The First Two Years
Students are required to take SB212: Communication of Science, SB300: Introduction to Systems Biology, MedSci300: Conduct of Science, and four science courses chosen in consultation with their faculty advisors. These courses must be passed with a B average or better.
Students in the Systems, Synthetic, and Quantitative Biology Program are expected to take 2-4 laboratory rotations before selecting a Dissertation Advisor. The program does not set time limits on rotations, but most rotations are expected to be 4-12 weeks long. Rotations with non-training program faculty are permitted but require approval of the program. Students should inform the program coordinator when they begin and complete their rotations.
Rotations allow students to explore different research areas, identify potential collaborators, and experience the environment in different research groups. The purpose of the rotation is to facilitate the choice of the dissertation laboratory, not to accomplish a research project.
First year students must choose their dissertation laboratory no later than June 30th.
All students are required to teach one term. It is recommended that students complete this requirement by the end of their second year.
The purpose of the examination is to ensure that the student is prepared to embark on dissertation research. The examination is given in two phases. The first phase must be completed by June 1 of the student’s first year, and is intended to evaluate the student’s progress in acquiring competence in mathematical and/or computational approaches. Students will formulate a question related to any problem in biology and devise a mathematical or computational approach to addressing it. Results of the project will be presented in a short written summary and orally. Phase two must be completed by the end of March of the student’s second year. Students will prepare and defend an original research proposal related to the student’s proposed dissertation research.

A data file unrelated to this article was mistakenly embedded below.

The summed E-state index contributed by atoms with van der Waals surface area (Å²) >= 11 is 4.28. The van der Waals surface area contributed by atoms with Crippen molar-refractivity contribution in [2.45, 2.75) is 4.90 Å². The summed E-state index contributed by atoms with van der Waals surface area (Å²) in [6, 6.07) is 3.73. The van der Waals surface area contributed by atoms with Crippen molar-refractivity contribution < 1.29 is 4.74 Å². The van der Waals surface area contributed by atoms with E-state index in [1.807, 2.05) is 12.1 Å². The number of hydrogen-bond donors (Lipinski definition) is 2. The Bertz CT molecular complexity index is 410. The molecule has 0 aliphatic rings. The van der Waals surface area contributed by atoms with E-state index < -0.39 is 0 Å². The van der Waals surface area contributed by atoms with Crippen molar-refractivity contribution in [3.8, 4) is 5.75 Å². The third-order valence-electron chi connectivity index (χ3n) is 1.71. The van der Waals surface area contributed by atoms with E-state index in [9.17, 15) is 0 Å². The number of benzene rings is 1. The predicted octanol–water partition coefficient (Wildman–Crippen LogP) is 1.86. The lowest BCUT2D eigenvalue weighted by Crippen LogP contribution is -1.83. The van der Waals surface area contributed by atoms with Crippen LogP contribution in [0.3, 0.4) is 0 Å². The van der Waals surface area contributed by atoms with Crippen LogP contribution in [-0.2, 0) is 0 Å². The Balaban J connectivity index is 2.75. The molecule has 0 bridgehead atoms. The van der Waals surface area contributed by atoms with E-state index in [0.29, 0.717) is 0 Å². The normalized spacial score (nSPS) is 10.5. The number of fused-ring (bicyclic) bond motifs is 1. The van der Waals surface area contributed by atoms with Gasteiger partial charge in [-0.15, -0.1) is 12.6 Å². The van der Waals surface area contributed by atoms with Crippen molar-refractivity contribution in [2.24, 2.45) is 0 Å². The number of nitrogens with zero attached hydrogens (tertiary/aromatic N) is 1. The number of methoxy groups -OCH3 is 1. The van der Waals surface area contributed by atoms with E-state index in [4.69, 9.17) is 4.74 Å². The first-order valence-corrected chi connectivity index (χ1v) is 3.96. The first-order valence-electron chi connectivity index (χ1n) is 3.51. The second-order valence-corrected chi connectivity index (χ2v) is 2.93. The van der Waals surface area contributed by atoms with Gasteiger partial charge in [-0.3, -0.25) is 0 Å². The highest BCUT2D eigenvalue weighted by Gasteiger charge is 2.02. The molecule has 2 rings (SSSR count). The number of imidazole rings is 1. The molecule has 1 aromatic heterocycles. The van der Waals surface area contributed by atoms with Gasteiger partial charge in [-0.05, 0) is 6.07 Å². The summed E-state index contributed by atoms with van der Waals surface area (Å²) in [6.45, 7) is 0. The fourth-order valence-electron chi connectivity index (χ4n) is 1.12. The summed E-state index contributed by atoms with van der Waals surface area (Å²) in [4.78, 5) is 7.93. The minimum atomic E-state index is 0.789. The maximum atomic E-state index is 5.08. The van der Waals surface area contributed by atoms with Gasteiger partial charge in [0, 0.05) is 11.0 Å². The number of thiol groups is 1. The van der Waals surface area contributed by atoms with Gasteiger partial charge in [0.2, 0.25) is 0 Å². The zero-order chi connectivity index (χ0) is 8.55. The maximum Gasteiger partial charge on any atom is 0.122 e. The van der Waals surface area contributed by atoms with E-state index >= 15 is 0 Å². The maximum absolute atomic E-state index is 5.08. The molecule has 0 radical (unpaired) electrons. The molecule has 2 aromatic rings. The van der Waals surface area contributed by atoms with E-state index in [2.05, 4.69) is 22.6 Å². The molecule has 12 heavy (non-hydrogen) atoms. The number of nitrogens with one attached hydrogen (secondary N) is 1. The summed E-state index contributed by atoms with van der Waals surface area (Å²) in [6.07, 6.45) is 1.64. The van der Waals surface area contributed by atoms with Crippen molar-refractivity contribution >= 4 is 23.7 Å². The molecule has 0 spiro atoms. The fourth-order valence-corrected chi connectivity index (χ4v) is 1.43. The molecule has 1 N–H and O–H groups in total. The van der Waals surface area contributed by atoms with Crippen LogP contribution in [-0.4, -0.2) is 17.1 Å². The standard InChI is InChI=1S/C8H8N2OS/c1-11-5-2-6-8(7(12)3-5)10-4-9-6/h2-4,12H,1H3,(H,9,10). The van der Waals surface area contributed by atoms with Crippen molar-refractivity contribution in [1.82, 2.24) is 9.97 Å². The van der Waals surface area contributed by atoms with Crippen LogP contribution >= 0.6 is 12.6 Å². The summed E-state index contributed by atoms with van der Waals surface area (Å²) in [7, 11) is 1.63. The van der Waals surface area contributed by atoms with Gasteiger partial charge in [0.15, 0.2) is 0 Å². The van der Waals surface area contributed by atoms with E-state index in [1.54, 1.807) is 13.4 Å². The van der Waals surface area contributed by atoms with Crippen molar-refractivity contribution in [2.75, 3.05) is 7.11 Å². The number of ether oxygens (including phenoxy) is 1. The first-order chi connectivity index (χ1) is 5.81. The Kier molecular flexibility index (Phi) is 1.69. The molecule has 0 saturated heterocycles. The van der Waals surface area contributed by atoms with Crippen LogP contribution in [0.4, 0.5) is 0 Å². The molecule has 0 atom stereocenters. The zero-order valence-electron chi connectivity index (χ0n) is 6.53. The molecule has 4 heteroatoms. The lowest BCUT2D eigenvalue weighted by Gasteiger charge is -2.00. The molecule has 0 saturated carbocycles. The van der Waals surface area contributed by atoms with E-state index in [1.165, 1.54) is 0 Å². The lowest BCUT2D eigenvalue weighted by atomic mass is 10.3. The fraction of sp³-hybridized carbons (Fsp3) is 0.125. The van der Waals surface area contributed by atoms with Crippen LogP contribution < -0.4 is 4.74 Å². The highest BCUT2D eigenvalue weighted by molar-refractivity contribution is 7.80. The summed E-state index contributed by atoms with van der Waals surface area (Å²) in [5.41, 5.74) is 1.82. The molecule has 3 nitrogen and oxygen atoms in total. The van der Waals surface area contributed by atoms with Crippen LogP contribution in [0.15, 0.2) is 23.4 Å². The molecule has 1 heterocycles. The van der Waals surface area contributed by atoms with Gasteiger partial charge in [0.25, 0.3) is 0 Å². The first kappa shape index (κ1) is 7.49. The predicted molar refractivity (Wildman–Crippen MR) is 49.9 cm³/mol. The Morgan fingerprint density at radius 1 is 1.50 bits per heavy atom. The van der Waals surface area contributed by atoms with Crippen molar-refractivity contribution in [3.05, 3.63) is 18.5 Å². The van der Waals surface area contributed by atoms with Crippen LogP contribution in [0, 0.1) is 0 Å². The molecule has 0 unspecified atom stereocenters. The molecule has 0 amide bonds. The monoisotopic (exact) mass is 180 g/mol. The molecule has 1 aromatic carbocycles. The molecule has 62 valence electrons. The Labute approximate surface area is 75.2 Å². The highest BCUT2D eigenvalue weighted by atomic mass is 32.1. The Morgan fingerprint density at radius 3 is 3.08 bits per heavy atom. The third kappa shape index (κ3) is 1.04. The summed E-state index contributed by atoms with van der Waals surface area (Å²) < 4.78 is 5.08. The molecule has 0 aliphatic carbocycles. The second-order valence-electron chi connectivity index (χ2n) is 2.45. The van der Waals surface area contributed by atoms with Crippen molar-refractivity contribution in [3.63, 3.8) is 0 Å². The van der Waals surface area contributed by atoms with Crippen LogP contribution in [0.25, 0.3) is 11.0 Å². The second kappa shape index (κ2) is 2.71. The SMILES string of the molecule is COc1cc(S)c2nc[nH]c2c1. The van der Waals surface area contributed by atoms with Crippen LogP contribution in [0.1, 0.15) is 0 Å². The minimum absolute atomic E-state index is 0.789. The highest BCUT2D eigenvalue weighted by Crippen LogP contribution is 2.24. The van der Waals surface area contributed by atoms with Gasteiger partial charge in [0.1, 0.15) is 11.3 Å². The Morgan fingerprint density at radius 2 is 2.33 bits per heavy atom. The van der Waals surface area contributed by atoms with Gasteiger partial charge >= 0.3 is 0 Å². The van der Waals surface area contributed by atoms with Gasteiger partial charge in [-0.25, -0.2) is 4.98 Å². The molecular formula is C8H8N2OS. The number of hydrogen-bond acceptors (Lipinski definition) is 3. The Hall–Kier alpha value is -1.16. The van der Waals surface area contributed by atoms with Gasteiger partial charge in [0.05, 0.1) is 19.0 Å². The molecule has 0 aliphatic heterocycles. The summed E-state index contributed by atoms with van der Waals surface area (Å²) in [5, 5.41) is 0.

On arrival, each class of students is assigned two faculty advisors to guide them in their choices of courses and rotations. The class advisors will also lead a week-long orientation for incoming students at the end of August.
Dissertation Advisory Committee
After passing the qualifying exam, a Dissertation Advising Committee (DAC) of at least three faculty members and the student’s Dissertation Advisor(s) must be appointed.
The role of the DAC is to assist the student in defining the dissertation project, review scientific progress, offer critical evaluation, suggesting extension or modification of objectives, arbitrate differences of opinion between the student and the advisor if they arise, and decide when the work accomplished constitutes a dissertation.
The first meeting must occur within six months of the student’s qualifying exam. The DAC must meet with the student at least once a year through G5 and every six months thereafter, until PhD dissertation writing is underway.
The DAC, in consultation with the dissertation advisor, determines when it is time for a student to stop laboratory work and begin to write his or her dissertation.
The FAS registrar specifies deadlines by which the dissertation must be submitted and the dissertation examination passed to receive the PhD diploma in November, March, or May of each academic year. A dissertation information packet is available in the program office and specifies the steps to be taken when the student is ready to apply for the PhD degree and the various forms that need to be submitted. The information packet will be thoroughly reviewed with the student by the program coordinator.
The student is expected to give a seminar of approximately one hour as part of the examination, on the day of the examination, prior to a defense of the dissertation with the examination committee.